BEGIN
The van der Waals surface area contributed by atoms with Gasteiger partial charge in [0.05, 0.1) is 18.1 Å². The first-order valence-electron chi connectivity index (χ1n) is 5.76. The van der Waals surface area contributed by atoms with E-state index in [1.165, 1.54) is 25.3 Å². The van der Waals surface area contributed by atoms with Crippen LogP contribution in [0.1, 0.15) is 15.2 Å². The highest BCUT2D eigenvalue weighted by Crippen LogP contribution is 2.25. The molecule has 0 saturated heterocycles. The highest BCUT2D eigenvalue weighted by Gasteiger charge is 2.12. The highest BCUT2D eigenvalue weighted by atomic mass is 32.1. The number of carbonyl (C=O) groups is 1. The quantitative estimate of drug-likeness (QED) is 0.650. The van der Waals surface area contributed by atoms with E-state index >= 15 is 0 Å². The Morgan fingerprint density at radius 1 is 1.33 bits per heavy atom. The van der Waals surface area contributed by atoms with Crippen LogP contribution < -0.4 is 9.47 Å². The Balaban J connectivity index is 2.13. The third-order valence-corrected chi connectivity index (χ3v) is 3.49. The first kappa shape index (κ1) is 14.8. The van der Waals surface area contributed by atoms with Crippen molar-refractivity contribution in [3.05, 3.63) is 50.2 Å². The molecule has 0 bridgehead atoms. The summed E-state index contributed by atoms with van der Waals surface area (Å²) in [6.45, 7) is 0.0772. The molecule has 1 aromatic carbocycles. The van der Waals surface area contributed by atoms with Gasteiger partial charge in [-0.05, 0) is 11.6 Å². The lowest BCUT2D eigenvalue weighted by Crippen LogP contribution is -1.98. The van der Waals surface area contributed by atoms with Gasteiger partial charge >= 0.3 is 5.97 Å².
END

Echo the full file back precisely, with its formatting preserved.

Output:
The van der Waals surface area contributed by atoms with Gasteiger partial charge in [0.05, 0.1) is 18.1 Å². The first-order valence-electron chi connectivity index (χ1n) is 5.76. The van der Waals surface area contributed by atoms with E-state index in [1.165, 1.54) is 25.3 Å². The van der Waals surface area contributed by atoms with Crippen LogP contribution in [0.1, 0.15) is 15.2 Å². The highest BCUT2D eigenvalue weighted by Crippen LogP contribution is 2.25. The molecule has 0 saturated heterocycles. The highest BCUT2D eigenvalue weighted by Gasteiger charge is 2.12. The highest BCUT2D eigenvalue weighted by atomic mass is 32.1. The number of carbonyl (C=O) groups is 1. The quantitative estimate of drug-likeness (QED) is 0.650. The van der Waals surface area contributed by atoms with E-state index >= 15 is 0 Å². The Morgan fingerprint density at radius 1 is 1.33 bits per heavy atom. The van der Waals surface area contributed by atoms with Crippen LogP contribution < -0.4 is 9.47 Å². The Balaban J connectivity index is 2.13. The third-order valence-corrected chi connectivity index (χ3v) is 3.49. The first kappa shape index (κ1) is 14.8. The van der Waals surface area contributed by atoms with Crippen molar-refractivity contribution in [3.05, 3.63) is 50.2 Å². The molecule has 0 bridgehead atoms. The summed E-state index contributed by atoms with van der Waals surface area (Å²) in [6.45, 7) is 0.0772. The molecule has 1 aromatic carbocycles. The van der Waals surface area contributed by atoms with Gasteiger partial charge in [-0.05, 0) is 11.6 Å². The lowest BCUT2D eigenvalue weighted by Crippen LogP contribution is -1.98. The van der Waals surface area contributed by atoms with Gasteiger partial charge >= 0.3 is 5.97 Å².